CPS will take another look at its new computer usage policy after hearing complaints from many teachers that the rules are too restrictive.
The policy requires teachers to store class-related content like web pages and videos on CPS servers, but only allocates 100 megabytes of storage to each teacher. That small amount of space can be quickly filled by just a few videos. And teachers would be barred from directing students to other sites not hosted on CPS computers – for example, a class blog hosted by the teacher.
Xian Barrett, a Julian High School teacher who attended the meeting, said the new policy, adopted last month, is having a “chilling effect on how teachers can use technology in classrooms, (and) discourages teachers from using the Internet in general.”
CPS chief Ron Huberman said the policy would be reviewed and tweaked, but did not provide specifics.
“I’ve gotten a lot of feedback from a lot of teachers that this policy is not going to work for them,” Huberman said in response. “And as a result we’re going to revisit it.”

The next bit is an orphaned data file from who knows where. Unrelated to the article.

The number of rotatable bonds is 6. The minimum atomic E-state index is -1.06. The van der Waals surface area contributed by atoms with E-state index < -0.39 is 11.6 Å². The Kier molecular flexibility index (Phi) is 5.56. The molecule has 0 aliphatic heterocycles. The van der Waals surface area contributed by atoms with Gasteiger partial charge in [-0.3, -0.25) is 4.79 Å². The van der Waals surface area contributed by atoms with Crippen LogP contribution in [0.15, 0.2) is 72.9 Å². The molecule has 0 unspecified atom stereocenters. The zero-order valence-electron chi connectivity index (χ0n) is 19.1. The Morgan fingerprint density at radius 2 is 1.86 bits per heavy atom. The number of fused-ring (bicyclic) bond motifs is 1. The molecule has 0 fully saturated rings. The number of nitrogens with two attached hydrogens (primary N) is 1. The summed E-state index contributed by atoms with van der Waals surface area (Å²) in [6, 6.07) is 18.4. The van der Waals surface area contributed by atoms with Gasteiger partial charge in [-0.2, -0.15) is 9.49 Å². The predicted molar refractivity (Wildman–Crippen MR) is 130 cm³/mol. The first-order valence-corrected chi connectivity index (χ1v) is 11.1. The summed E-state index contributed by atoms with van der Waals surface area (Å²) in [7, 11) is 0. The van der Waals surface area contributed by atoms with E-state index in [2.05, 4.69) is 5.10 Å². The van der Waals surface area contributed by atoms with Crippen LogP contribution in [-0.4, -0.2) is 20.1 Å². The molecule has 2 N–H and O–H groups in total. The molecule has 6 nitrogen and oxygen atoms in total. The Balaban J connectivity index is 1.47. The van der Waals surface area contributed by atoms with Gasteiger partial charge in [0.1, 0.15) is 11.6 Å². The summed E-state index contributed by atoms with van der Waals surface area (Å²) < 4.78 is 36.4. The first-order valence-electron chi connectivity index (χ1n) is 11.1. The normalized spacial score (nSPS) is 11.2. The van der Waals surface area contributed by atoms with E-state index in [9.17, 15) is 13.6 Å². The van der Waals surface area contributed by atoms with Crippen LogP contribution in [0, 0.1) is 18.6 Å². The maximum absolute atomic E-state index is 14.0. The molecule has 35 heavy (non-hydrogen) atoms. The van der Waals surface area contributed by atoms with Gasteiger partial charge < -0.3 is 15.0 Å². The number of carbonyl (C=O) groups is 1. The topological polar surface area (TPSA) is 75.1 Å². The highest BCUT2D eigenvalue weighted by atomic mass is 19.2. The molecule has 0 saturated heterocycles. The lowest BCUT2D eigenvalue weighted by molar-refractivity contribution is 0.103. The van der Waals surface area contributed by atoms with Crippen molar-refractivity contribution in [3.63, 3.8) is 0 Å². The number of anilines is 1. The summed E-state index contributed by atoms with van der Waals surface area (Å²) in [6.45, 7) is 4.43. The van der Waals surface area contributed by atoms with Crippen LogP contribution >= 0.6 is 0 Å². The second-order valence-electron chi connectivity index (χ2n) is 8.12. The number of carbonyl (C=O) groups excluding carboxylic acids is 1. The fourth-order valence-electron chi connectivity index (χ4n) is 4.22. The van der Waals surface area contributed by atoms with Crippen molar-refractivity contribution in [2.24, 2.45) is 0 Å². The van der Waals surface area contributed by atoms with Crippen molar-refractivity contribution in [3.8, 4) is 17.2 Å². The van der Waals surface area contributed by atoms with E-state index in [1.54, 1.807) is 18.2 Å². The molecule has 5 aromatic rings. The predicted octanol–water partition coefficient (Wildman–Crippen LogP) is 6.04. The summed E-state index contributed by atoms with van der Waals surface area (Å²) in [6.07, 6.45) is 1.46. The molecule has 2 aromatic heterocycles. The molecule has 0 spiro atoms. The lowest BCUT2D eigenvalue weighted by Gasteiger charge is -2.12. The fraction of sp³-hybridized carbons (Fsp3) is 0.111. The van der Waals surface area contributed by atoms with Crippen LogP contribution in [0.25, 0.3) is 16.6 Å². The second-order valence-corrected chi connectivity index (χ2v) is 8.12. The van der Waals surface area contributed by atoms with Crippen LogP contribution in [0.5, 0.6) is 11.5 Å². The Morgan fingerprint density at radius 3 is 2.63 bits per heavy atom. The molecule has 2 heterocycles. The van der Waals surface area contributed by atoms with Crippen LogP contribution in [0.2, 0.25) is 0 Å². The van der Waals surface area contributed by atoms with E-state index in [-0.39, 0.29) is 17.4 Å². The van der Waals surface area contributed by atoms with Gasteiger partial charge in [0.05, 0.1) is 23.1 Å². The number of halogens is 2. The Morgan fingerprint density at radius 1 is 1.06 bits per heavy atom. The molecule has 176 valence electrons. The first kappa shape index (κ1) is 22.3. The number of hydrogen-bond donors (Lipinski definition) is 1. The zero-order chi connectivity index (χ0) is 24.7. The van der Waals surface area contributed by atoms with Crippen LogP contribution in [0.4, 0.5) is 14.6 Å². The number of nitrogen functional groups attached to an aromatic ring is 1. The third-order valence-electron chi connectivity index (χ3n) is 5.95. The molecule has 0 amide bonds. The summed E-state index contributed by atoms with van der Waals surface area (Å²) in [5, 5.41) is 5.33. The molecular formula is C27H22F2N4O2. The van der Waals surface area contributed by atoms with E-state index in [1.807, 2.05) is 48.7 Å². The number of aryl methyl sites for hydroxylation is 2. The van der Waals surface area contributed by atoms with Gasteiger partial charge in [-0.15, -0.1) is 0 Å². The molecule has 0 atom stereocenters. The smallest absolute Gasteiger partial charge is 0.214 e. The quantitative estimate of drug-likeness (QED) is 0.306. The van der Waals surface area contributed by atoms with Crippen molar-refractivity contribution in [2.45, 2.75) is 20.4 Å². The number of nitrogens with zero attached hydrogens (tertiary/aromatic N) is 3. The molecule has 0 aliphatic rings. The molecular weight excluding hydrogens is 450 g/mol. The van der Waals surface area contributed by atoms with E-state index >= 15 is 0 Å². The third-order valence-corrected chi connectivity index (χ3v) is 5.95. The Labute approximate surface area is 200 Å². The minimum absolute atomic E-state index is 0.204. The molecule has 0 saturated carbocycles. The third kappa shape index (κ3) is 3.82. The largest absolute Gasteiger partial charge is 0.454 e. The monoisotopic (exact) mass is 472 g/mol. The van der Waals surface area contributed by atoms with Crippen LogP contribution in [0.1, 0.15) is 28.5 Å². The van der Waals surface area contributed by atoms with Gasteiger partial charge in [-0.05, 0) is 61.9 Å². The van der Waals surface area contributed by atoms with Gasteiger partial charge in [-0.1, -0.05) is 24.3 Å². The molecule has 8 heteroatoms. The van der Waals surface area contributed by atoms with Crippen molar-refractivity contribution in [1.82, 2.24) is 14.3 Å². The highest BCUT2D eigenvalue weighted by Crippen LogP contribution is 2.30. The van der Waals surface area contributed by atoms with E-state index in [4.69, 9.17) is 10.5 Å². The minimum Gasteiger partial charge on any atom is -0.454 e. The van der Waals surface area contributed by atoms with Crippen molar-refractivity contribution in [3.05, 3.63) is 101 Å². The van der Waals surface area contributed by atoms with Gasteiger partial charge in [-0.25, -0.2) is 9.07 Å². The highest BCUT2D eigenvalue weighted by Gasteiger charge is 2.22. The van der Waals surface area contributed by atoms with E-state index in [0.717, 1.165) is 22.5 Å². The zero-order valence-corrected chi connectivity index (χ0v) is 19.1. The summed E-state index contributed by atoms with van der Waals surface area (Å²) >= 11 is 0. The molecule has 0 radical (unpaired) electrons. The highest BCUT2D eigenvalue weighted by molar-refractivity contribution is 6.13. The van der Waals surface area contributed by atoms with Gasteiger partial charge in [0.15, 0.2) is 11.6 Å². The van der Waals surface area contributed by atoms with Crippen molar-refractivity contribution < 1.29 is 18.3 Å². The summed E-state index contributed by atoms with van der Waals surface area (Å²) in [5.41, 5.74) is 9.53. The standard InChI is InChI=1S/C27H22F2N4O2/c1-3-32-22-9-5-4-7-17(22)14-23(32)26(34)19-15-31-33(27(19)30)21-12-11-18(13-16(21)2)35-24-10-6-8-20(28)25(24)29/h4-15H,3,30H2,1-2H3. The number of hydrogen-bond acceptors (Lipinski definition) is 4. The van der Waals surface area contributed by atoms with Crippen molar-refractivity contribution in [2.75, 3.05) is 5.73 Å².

Discontent in Bucktown
Yesterday’s meeting highlighted a growing rift between parents of Bucktown’s Pulaski Fine Arts Academy and neighborhood residents who want to see the school overhauled into an International Baccalaureate program.
About 50 parents and students of the school protested outside the CPS building before the meeting, holding signs saying “CPS stop segregating our children.”
“Our academy school jives very well with the International Baccalaureate program they want to bring in,” says Ana Rodriguez, who has children in third and eighth grades. Adding IB isn’t the issue, current parents say. It’s that in doing so, the current program, as well as its teachers and administrators, would be phased out over several years.
Currently, the vast majority of Pulaski’s students come from outside the neighborhood. And more than 90 percent of the student body is Hispanic, while only 30 percent of Bucktown residents are Hispanic.
“(IB) will increase the demographics and diversity of the school body to a nearly even mix,” says Bucktown resident Christina Nelson. Simply adding IB on top of the current fine arts curriculum would be merely a “cosmetic fix,” she says.
“The current school is not performing to the neighborhood’s standards,” Nelson says. About 75 percent of its students are meeting or exceeding state testing standards, school administrators say.
The Board of Education will vote on overhauling Pulaski at its September meeting.